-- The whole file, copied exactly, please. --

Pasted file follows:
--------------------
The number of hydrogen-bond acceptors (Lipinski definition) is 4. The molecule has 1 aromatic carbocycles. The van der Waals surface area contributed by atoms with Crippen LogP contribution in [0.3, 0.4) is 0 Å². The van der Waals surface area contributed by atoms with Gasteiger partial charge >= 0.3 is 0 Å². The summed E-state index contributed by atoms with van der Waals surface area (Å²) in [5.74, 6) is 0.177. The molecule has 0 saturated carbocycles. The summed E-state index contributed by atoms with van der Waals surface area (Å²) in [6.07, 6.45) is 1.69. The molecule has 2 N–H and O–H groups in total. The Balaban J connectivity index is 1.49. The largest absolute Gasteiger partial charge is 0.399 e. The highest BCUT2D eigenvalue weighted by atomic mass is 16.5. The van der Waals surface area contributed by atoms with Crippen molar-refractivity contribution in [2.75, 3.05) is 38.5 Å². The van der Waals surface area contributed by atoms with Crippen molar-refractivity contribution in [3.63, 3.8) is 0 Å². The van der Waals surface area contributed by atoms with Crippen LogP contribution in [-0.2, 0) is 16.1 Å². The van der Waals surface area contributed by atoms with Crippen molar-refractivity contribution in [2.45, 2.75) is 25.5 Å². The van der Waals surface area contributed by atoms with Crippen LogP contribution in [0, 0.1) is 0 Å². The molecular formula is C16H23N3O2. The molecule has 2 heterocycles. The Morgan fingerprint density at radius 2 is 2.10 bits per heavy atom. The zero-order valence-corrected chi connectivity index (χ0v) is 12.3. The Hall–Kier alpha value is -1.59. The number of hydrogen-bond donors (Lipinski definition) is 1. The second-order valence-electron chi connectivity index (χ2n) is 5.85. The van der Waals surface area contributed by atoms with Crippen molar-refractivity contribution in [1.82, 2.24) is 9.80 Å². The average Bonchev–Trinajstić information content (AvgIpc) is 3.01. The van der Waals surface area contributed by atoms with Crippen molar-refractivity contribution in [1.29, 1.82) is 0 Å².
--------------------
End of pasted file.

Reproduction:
The number of hydrogen-bond acceptors (Lipinski definition) is 4. The molecule has 1 aromatic carbocycles. The van der Waals surface area contributed by atoms with Crippen LogP contribution in [0.3, 0.4) is 0 Å². The van der Waals surface area contributed by atoms with Gasteiger partial charge >= 0.3 is 0 Å². The summed E-state index contributed by atoms with van der Waals surface area (Å²) in [5.74, 6) is 0.177. The molecule has 0 saturated carbocycles. The summed E-state index contributed by atoms with van der Waals surface area (Å²) in [6.07, 6.45) is 1.69. The molecule has 2 N–H and O–H groups in total. The Balaban J connectivity index is 1.49. The largest absolute Gasteiger partial charge is 0.399 e. The highest BCUT2D eigenvalue weighted by atomic mass is 16.5. The van der Waals surface area contributed by atoms with Crippen molar-refractivity contribution in [2.75, 3.05) is 38.5 Å². The van der Waals surface area contributed by atoms with Crippen molar-refractivity contribution in [3.63, 3.8) is 0 Å². The van der Waals surface area contributed by atoms with Crippen LogP contribution in [-0.2, 0) is 16.1 Å². The van der Waals surface area contributed by atoms with Crippen molar-refractivity contribution in [2.45, 2.75) is 25.5 Å². The van der Waals surface area contributed by atoms with Crippen LogP contribution in [0, 0.1) is 0 Å². The molecular formula is C16H23N3O2. The molecule has 2 heterocycles. The Morgan fingerprint density at radius 2 is 2.10 bits per heavy atom. The zero-order valence-corrected chi connectivity index (χ0v) is 12.3. The Hall–Kier alpha value is -1.59. The number of hydrogen-bond donors (Lipinski definition) is 1. The second-order valence-electron chi connectivity index (χ2n) is 5.85. The van der Waals surface area contributed by atoms with Crippen molar-refractivity contribution in [1.82, 2.24) is 9.80 Å². The average Bonchev–Trinajstić information content (AvgIpc) is 3.01. The van der Waals surface area contributed by atoms with Crippen molar-refractivity contribution in [1.29, 1.82) is 0 Å².